Biosketch Robert M’Closkey received his PhD in 1995 from the Department of Mechanical Engineering, California Institute of Technology, under the guidance of Richard Murray. After a half-year visiting position at UC Berkeley with Andy Packard he joined the Mechanical and Aerospace Engineering Department at UCLA where he is currently a Professor. He received the NSF Career Award in 1999 and has several teaching awards from UCLA’s School of Engineering.
Abstract Stochastic dynamical systems in continuous time with discrete integer states appear in many applications including population dynamics, intracellular chemical kinetics and queueing theory. These examples are often approximated by ODEs. Parametric sensitivity analysis of such systems is relatively easy when modeled by ODEs, but is particularly challenging when modeled by discrete state stochastic dynamical systems. We describe three different approaches and some of the mathematical issues involved.
Biosketch Dr Rathinam is an associate professor of mathematics at the department of mathematics and statistics at the University of Maryland Baltimore County (UMBC). His research interests include stochastic and deterministic dynamical systems; their analysis, numerical methods and their analysis as well as modeling. He obtained his PhD in Applied Mathematics from Caltech in 1997 under the direction of Dr. Richard Murray. He was a postdoctoral scholar at Caltech and later at the University of California Santa Barbara. He joined UMBC in 2002 as an assistant professor.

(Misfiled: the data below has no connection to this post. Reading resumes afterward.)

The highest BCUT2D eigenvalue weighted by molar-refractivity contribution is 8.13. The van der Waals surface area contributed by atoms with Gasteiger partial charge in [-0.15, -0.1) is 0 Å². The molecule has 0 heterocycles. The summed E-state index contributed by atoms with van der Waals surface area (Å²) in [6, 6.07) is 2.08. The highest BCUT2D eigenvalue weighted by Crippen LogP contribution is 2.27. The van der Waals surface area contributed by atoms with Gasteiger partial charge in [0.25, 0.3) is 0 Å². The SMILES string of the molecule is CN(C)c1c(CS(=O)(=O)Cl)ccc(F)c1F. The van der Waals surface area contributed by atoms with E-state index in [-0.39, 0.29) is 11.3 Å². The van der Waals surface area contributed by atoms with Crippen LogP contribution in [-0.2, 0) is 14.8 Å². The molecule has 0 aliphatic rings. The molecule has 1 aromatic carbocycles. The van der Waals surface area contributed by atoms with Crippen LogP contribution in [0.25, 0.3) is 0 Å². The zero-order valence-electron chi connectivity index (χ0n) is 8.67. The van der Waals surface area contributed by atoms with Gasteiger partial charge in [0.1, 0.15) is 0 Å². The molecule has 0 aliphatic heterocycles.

Abstract Biological systems make use of feedback in an extraordinary number of ways, on scales ranging from molecules to cells to organisms to ecosystems. In this talk I will discuss the use of concepts from control and dynamical systems in the analysis and design of biological feedback circuits at the molecular level. After a brief survey of relevant concepts from synthetic biology, I will present some recent results that combine modeling, identification, design and experimental implementation of biological feedback circuits. These results include the use of intrinsic noise for system identification in transcriptional regulatory networks, analysis of the role of multiple feedback loops in providing robust behavior (ultrasensitivity and biomodality), development of in vitro circuits for rate regulation and even detection, and the use of time delay as a means of designing biomolecular feedback dynamics. Using these results as examples, I will discuss some of the open problems and research challenges in the area feedback control using biological circuits.
Biosketch Richard M. Murray received the B.S. degree in Electrical Engineering from California Institute of Technology in 1985 and the M.S. and Ph.D. degrees in Electrical Engineering and Computer Sciences from the University of California, Berkeley, in 1988 and 1991, respectively. He is currently the Thomas E. and Doris Everhart Professor of Control & Dynamical Systems and Bioengineering at Caltech. Murray’s research is in the application of feedback and control to networked systems, with applications in biology and autonomy. Current projects include design of reactive control protocols for distributed embedded systems and analysis and design of biomolecular feedback circuits.